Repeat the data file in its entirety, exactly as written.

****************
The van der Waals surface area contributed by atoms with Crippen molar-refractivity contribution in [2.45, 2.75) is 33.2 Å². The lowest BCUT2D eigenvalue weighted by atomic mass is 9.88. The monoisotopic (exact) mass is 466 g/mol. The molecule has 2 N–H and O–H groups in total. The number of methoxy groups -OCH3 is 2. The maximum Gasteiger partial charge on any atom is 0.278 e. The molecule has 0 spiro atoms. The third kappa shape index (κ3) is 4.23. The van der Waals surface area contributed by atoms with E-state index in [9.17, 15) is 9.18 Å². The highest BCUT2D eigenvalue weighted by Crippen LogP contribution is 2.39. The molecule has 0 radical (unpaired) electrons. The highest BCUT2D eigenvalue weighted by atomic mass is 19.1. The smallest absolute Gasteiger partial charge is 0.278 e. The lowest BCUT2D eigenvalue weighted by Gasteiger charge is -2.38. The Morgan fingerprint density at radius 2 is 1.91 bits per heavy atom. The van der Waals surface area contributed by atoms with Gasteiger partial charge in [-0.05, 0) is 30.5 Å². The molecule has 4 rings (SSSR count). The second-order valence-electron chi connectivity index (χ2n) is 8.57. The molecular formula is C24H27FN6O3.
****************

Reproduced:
The van der Waals surface area contributed by atoms with Crippen molar-refractivity contribution in [2.45, 2.75) is 33.2 Å². The lowest BCUT2D eigenvalue weighted by atomic mass is 9.88. The monoisotopic (exact) mass is 466 g/mol. The molecule has 2 N–H and O–H groups in total. The number of methoxy groups -OCH3 is 2. The maximum Gasteiger partial charge on any atom is 0.278 e. The molecule has 0 spiro atoms. The third kappa shape index (κ3) is 4.23. The van der Waals surface area contributed by atoms with E-state index in [9.17, 15) is 9.18 Å². The highest BCUT2D eigenvalue weighted by Crippen LogP contribution is 2.39. The molecule has 0 radical (unpaired) electrons. The highest BCUT2D eigenvalue weighted by atomic mass is 19.1. The smallest absolute Gasteiger partial charge is 0.278 e. The lowest BCUT2D eigenvalue weighted by Gasteiger charge is -2.38. The Morgan fingerprint density at radius 2 is 1.91 bits per heavy atom. The van der Waals surface area contributed by atoms with Gasteiger partial charge in [-0.05, 0) is 30.5 Å². The molecule has 4 rings (SSSR count). The second-order valence-electron chi connectivity index (χ2n) is 8.57. The molecular formula is C24H27FN6O3.